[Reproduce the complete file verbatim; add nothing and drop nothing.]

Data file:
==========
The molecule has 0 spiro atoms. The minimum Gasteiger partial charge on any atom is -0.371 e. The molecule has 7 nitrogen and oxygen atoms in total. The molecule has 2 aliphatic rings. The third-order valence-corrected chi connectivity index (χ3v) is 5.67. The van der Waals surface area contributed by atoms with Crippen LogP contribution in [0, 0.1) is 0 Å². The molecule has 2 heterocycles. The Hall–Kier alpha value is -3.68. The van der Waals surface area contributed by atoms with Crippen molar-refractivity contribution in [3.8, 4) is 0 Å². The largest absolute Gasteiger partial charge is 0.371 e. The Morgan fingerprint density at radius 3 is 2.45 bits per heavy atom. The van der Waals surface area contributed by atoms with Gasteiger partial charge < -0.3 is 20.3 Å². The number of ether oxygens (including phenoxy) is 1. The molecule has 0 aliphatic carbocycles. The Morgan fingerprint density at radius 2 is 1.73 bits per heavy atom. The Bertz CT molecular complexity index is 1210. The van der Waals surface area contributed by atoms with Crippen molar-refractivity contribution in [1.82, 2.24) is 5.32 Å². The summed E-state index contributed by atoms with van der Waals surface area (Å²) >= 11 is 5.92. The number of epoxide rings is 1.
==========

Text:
The molecule has 0 spiro atoms. The minimum Gasteiger partial charge on any atom is -0.371 e. The molecule has 7 nitrogen and oxygen atoms in total. The molecule has 2 aliphatic rings. The third-order valence-corrected chi connectivity index (χ3v) is 5.67. The van der Waals surface area contributed by atoms with Crippen LogP contribution in [0, 0.1) is 0 Å². The molecule has 2 heterocycles. The Hall–Kier alpha value is -3.68. The van der Waals surface area contributed by atoms with Crippen molar-refractivity contribution in [3.8, 4) is 0 Å². The largest absolute Gasteiger partial charge is 0.371 e. The Morgan fingerprint density at radius 3 is 2.45 bits per heavy atom. The van der Waals surface area contributed by atoms with Gasteiger partial charge < -0.3 is 20.3 Å². The number of ether oxygens (including phenoxy) is 1. The molecule has 0 aliphatic carbocycles. The Morgan fingerprint density at radius 2 is 1.73 bits per heavy atom. The Bertz CT molecular complexity index is 1210. The van der Waals surface area contributed by atoms with Crippen molar-refractivity contribution in [1.82, 2.24) is 5.32 Å². The summed E-state index contributed by atoms with van der Waals surface area (Å²) >= 11 is 5.92. The number of epoxide rings is 1.